Why You Don’t Always Need the Latest Photography Gear

Why You Don't Always Need the Latest Photography Gear

If you’re anything like me, you spend half your time fighting for new business and the other half fighting your urge to spend the money you make from new business on gear. So, for a bit of fun, today I thought I’d share my own personal, self-directed pep talk whenever I feel the urge to splurge.

I see you sitting there. One window open to Fstoppers. Learning about the latest and greatest gear. A second window permanently parked on B&H. Maybe a third open to Amazon.

You must have spent half the morning so far pouring over options. You’ve looked at all the mirrorless cameras. You’ve read every review and memorized the specs. You’ve even spent more time than you’d care to admit reading the gearheads duke it out in the comment sections over everything from the importance of sensor size to whether or not having two card slots magically designates you a professional photographer.

You’ve imagined yourself walking onto set with all these new toys. Naturally, everything from the $2,500 lens to the round, metal dongle whose name you can’t recall but were told was an absolute necessity by your favorite vlogger is in your bag. And of course, you imagine you’ll use every single item in your new artillery, forgetting for a moment that you’ve been getting along just fine without any of it to this point.

As a matter of fact, if you were to take a moment to really think about it, you’d realize that anything deemed cutting edge technology can’t, by definition, be a necessity. Since photography has been around for well over a century, with amazing imagery being created long before you were born, it stands to reason that as much as you want that new LED panel, it would be hard to argue that you objectively need it.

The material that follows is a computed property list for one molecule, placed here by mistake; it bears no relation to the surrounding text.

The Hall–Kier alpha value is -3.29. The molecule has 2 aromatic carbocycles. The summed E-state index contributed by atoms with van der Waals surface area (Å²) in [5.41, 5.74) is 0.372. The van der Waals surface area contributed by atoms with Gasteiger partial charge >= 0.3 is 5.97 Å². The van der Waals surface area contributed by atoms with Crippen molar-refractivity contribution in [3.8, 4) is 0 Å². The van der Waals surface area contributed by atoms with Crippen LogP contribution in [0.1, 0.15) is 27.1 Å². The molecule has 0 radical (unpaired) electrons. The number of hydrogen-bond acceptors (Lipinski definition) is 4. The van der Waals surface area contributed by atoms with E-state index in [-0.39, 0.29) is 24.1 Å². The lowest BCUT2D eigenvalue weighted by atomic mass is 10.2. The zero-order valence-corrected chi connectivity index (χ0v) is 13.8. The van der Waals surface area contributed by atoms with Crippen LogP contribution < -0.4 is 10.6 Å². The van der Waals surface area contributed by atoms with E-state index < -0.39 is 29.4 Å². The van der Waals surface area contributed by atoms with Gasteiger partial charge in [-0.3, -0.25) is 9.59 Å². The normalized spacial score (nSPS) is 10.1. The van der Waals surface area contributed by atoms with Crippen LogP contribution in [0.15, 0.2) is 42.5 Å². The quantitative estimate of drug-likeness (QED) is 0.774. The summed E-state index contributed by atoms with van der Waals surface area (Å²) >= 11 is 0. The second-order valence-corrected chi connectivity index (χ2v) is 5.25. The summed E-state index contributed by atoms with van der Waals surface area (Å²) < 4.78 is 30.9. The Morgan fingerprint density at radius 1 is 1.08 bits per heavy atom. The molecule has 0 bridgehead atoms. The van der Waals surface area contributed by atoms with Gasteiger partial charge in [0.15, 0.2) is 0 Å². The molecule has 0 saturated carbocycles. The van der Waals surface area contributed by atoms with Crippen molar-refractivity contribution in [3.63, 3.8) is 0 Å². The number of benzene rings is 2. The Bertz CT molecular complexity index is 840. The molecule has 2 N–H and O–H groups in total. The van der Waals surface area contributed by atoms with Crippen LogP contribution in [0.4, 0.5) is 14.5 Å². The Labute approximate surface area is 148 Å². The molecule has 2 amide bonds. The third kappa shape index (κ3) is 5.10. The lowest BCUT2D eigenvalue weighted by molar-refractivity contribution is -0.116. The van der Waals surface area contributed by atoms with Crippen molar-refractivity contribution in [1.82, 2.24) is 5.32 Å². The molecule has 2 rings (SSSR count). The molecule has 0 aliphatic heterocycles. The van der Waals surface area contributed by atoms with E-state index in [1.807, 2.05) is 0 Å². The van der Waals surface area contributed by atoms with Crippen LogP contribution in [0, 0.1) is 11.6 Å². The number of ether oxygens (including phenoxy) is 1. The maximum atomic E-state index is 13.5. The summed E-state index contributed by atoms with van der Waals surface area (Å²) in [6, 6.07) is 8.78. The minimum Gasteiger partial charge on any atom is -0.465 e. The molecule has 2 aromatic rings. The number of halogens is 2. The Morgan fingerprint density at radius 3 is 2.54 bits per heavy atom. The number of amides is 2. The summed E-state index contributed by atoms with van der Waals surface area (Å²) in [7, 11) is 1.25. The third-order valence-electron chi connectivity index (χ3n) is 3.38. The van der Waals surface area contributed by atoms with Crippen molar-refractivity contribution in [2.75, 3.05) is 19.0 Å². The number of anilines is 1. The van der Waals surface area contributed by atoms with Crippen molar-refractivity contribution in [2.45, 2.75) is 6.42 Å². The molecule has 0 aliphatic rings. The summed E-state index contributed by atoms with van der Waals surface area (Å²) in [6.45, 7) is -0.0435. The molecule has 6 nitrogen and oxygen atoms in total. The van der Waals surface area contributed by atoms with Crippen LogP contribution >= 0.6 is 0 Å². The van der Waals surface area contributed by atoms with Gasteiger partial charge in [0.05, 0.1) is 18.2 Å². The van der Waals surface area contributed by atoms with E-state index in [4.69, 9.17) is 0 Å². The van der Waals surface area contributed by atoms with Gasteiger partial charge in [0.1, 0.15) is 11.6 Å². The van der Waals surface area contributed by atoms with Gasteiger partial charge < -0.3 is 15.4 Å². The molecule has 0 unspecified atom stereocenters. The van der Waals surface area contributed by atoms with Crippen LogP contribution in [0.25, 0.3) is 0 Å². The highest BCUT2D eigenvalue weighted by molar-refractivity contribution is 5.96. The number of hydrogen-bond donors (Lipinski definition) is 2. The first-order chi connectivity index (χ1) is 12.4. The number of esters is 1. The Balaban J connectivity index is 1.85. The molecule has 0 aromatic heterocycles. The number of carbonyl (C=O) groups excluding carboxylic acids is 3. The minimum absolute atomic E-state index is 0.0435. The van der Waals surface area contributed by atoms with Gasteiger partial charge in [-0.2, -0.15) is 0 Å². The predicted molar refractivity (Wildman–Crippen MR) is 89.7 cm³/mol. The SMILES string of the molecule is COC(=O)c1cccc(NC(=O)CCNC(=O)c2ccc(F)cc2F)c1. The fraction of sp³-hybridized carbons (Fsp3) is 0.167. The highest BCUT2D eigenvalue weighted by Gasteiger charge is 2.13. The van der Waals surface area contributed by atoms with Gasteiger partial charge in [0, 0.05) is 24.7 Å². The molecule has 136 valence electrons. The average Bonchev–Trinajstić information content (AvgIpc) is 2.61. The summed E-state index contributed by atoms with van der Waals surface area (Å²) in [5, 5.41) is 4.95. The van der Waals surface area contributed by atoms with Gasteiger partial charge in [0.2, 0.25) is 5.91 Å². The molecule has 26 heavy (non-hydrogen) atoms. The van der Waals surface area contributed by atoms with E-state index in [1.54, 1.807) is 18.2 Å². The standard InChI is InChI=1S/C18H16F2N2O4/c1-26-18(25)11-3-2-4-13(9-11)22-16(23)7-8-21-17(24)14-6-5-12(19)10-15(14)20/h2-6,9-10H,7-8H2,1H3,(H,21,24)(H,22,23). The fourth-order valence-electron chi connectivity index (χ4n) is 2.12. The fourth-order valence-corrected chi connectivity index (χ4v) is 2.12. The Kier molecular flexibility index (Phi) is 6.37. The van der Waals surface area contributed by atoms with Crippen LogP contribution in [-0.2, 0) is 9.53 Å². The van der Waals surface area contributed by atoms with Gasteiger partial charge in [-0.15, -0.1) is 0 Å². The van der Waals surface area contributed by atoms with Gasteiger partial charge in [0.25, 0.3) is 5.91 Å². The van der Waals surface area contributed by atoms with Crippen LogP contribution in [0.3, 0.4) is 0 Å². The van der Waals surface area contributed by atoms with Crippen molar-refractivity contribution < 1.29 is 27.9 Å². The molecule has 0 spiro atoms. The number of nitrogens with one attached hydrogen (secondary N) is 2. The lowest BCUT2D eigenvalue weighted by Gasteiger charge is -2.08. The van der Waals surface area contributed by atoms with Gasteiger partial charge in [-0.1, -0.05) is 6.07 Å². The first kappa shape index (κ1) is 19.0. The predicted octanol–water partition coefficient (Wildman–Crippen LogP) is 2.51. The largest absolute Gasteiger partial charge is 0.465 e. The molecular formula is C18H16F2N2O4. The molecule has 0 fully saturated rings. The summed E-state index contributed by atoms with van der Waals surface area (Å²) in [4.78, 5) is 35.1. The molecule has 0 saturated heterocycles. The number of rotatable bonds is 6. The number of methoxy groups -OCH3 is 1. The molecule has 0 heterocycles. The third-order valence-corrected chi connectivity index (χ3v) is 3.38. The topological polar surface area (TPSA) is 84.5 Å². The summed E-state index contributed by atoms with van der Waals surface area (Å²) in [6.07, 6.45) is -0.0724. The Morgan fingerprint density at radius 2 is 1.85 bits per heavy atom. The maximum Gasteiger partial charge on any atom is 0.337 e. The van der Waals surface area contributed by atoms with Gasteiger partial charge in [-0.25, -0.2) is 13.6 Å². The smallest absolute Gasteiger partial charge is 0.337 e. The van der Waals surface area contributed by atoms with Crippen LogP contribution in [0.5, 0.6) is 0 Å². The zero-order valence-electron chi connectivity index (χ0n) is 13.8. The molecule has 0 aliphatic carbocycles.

Was Richard Avedon any less of a photographer because he didn’t shoot mirrorless? Did Alfred Hitchcock suck as a director simply because he didn’t have dual-pixel autofocus at his disposal? Of course not.

You don’t become a professional photographer by being able to buy the best equipment. You’re not being hired for your ability to use your credit card. You’re being hired for your ability to create art that no one else can create. You’re being hired for your unique voice. You’re being hired for your experience and because you’ve put in the hard work over the years to now make it all look so easy.

So, maybe all those hours you spent on Google this morning trying to get the definitive answer to whether full frame or APS-C is a superior format wasn’t the best use of your time. Maybe it would have been more useful to have spent the morning cold-calling clients for whom you can put your old equipment to use. Maybe instead of surfing the web, you should have been updating your own website. Maybe instead of having a Twitter duel over the merits of someone else’s work, you should be out creating work of your own.

Being a professional photographer is not about the tools you bring to set inside your designer case. It’s about the creativity and work ethic you have no matter what tool you hold in your hand.

So, next time you find yourself strolling down the digital shopping aisles in search of value, turn your attention instead to building the value of your own product. Instead of looking for a new camera, ask yourself if there’s a way to get more out of the one you already have. Instead of trying to convince yourself that you really need that upgraded lens, ask yourself if there’s a new way you can look at a familiar subject. And next time you subconsciously, maybe not so subconsciously, begin to think that you could really go to “the next level” if only you had better equipment, remind yourself that you can’t buy creativity. You can’t buy experience. You can only work for it.


5 Reasons Budgeting Apps Don’t Work For Most People


Can we all agree that one of the secrets to achieving financial independence is figuring out a way to spend less than you make? OK, good. Then why aren’t more of us better at it? Credit card debt levels are the highest they’ve ever been. Clearly, finding a way to budget is a bit of a holy grail for many people.

The thing is, there is no perfect way to track or control spending. The way people make spending decisions varies as much as the number of ways to order at Starbucks so as a financial coach, I’m always on the look-out for new ways to make it simple and painless. In other words, I’m in search of the My Fitness Pal for money.